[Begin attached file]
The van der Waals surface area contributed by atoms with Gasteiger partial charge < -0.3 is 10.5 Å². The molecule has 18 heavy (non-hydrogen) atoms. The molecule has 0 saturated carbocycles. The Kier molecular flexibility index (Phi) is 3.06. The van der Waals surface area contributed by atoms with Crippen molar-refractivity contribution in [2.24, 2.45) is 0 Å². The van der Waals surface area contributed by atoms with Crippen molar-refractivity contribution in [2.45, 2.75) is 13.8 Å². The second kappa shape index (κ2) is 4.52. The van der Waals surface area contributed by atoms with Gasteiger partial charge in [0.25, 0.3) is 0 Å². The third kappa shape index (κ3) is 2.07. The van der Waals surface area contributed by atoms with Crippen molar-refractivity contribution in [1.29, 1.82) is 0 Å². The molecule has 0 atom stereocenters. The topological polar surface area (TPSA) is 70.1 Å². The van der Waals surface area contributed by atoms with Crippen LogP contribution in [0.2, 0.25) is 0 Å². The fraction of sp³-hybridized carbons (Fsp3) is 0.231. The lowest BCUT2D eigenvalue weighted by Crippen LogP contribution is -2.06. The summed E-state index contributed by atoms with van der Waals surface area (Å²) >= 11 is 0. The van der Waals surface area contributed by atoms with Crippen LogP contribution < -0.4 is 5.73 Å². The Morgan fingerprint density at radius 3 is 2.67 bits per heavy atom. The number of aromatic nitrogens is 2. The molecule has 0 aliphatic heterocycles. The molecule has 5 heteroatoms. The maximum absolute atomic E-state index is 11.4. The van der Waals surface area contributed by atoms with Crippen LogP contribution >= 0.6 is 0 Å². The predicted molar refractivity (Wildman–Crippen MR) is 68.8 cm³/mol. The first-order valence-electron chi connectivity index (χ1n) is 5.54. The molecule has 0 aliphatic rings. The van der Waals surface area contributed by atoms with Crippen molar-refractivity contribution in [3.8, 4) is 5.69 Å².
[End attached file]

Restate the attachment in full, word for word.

The van der Waals surface area contributed by atoms with Gasteiger partial charge < -0.3 is 10.5 Å². The molecule has 18 heavy (non-hydrogen) atoms. The molecule has 0 saturated carbocycles. The Kier molecular flexibility index (Phi) is 3.06. The van der Waals surface area contributed by atoms with Crippen molar-refractivity contribution in [2.24, 2.45) is 0 Å². The van der Waals surface area contributed by atoms with Crippen molar-refractivity contribution in [2.45, 2.75) is 13.8 Å². The second kappa shape index (κ2) is 4.52. The van der Waals surface area contributed by atoms with Gasteiger partial charge in [0.25, 0.3) is 0 Å². The third kappa shape index (κ3) is 2.07. The van der Waals surface area contributed by atoms with Crippen molar-refractivity contribution in [1.29, 1.82) is 0 Å². The molecule has 0 atom stereocenters. The topological polar surface area (TPSA) is 70.1 Å². The van der Waals surface area contributed by atoms with Crippen LogP contribution in [0.2, 0.25) is 0 Å². The fraction of sp³-hybridized carbons (Fsp3) is 0.231. The lowest BCUT2D eigenvalue weighted by Crippen LogP contribution is -2.06. The summed E-state index contributed by atoms with van der Waals surface area (Å²) >= 11 is 0. The van der Waals surface area contributed by atoms with Crippen LogP contribution < -0.4 is 5.73 Å². The Morgan fingerprint density at radius 3 is 2.67 bits per heavy atom. The number of aromatic nitrogens is 2. The molecule has 0 aliphatic heterocycles. The molecule has 5 heteroatoms. The maximum absolute atomic E-state index is 11.4. The van der Waals surface area contributed by atoms with Crippen LogP contribution >= 0.6 is 0 Å². The predicted molar refractivity (Wildman–Crippen MR) is 68.8 cm³/mol. The first-order valence-electron chi connectivity index (χ1n) is 5.54. The molecule has 0 aliphatic rings. The van der Waals surface area contributed by atoms with Crippen molar-refractivity contribution in [3.8, 4) is 5.69 Å².